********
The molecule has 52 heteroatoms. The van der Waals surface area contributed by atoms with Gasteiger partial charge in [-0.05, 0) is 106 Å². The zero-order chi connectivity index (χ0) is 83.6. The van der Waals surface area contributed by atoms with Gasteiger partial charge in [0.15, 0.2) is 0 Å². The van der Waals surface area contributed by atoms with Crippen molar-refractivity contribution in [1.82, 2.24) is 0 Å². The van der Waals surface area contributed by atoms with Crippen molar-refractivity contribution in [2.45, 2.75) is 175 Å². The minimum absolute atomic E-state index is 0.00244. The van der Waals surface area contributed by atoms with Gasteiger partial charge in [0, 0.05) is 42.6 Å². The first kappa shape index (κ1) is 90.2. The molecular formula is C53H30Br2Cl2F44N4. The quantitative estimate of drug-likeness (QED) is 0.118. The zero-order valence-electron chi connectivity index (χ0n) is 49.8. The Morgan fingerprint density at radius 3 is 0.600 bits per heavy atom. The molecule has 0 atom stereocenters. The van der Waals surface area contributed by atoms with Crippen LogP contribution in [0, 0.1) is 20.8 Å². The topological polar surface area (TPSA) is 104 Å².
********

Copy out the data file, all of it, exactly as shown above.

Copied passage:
The molecule has 52 heteroatoms. The van der Waals surface area contributed by atoms with Gasteiger partial charge in [-0.05, 0) is 106 Å². The zero-order chi connectivity index (χ0) is 83.6. The van der Waals surface area contributed by atoms with Gasteiger partial charge in [0.15, 0.2) is 0 Å². The van der Waals surface area contributed by atoms with Crippen molar-refractivity contribution in [1.82, 2.24) is 0 Å². The van der Waals surface area contributed by atoms with Crippen molar-refractivity contribution in [2.45, 2.75) is 175 Å². The minimum absolute atomic E-state index is 0.00244. The van der Waals surface area contributed by atoms with Gasteiger partial charge in [0, 0.05) is 42.6 Å². The first kappa shape index (κ1) is 90.2. The molecular formula is C53H30Br2Cl2F44N4. The quantitative estimate of drug-likeness (QED) is 0.118. The zero-order valence-electron chi connectivity index (χ0n) is 49.8. The Morgan fingerprint density at radius 3 is 0.600 bits per heavy atom. The molecule has 0 atom stereocenters. The van der Waals surface area contributed by atoms with Crippen LogP contribution in [0, 0.1) is 20.8 Å². The topological polar surface area (TPSA) is 104 Å².